President Nana Addo Dankwa Akufo-Addo on Tuesday affirmed Ghana's commitment to the work of the International Criminal Court (ICC) and to the adoption of the ICC's founding treaty, the Rome Statute.
He said despite the controversy surrounding the work of the Court, Ghana was committed to its obligations to the ICC, and would soon adopt the implementation legislation that will give effect to the Rome Statute domestically.
"Ghana remains committed to its obligations under the Rome Statute and the work of the ICC," he said when he addressed the inaugural annual public lecture in International Criminal Justice at the Ghana Institute of Management and Public Administration (GIMPA) organised by African Centre of International Criminal Justice (ACICJ) in Accra.
"We are yet to adopt the implementation legislation that will give effect to the Rome Statute domestically. This has been long overdue and it is time that we remedied it. I want to say that we shall remedy it very soon," the President said.
President Akufo-Addo said there was little doubt that the emergence of the ICC "filled an important and significant void in the global architecture for accountability for evil on a mass scale".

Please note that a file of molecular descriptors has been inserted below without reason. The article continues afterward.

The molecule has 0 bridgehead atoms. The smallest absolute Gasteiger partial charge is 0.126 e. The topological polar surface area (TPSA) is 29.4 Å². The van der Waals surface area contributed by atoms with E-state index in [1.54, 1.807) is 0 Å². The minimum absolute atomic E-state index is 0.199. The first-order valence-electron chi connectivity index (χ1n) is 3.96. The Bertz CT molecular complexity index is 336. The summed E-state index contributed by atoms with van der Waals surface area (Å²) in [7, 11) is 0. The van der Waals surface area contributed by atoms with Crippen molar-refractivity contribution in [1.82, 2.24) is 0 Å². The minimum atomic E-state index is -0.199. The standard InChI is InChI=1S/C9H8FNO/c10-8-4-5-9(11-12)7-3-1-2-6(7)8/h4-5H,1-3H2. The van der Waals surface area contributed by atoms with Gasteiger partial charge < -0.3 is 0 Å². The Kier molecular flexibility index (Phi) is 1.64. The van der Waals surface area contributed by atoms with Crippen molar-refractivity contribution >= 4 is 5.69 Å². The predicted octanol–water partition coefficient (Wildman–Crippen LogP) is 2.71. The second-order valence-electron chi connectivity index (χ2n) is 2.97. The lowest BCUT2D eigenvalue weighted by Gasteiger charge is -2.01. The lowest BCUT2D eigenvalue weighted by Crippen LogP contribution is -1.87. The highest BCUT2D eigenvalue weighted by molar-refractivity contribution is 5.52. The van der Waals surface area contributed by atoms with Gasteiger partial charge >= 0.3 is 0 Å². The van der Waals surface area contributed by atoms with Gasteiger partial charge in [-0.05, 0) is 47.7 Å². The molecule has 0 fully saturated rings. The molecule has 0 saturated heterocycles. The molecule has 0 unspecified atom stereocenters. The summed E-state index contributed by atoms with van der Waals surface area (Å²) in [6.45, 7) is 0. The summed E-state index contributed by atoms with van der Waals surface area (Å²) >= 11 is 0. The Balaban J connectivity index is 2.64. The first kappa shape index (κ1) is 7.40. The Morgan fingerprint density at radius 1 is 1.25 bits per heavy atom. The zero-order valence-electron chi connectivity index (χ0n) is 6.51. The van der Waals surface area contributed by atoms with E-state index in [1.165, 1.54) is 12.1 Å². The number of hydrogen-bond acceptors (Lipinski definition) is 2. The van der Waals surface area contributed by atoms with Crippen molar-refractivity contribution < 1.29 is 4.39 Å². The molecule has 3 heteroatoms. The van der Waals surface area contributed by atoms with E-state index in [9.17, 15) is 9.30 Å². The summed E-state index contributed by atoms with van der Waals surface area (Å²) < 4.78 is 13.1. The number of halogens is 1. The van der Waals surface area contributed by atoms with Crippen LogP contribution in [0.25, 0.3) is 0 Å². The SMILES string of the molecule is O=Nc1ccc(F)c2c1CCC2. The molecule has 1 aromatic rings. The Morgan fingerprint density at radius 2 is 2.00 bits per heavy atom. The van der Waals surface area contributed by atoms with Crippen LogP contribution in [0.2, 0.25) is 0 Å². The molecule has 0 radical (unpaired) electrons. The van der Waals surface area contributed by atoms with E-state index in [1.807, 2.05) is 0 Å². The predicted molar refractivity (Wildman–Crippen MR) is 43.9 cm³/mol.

He said however that there was compelling need for the reach of the court to be universal, stating that the fact that some permanent members of the UN Security Council were not signatories to the Rome statute weakened the process of global accountability.
A domestic legislation on the Rome Statute, when enacted, would give Ghana the power to detect, investigate, prosecute and adjudicate the most serious international crimes. As such, persons who commit international crimes bordering on genocide, crimes against humanity, war crimes and aggression in Ghana would be prosecuted in the country's courts.
Judge Chile Eboe-Osuji, the ICC's President who delivered the inaugural lecture appealed to President Akufo Addo to convince the governments of Togo and Guinea Bissau to ratify the Rome Statute.
"I will like to take advantage of this opportunity to appeal to President Akufo-Addo to help us encourage countries like Guinea Bissau and Togo to take that step for the sake of humanity as all other ECOWAS states have done," he said.
Judge Eboe-Osuji noted that although the ICC, like any institution, had challenges, the body remained a veritable edifice of the rule of law.
"But for the existence of the ICC, many crimes against humanity would go unpunished," he said, adding that the court not only served justice, but provided sustainable economic and human development.
The ICC President urged the Courts critics to focus on the broader duty of the institution role as a deterrent to those who infringed on people's rights and not on its shortcomings.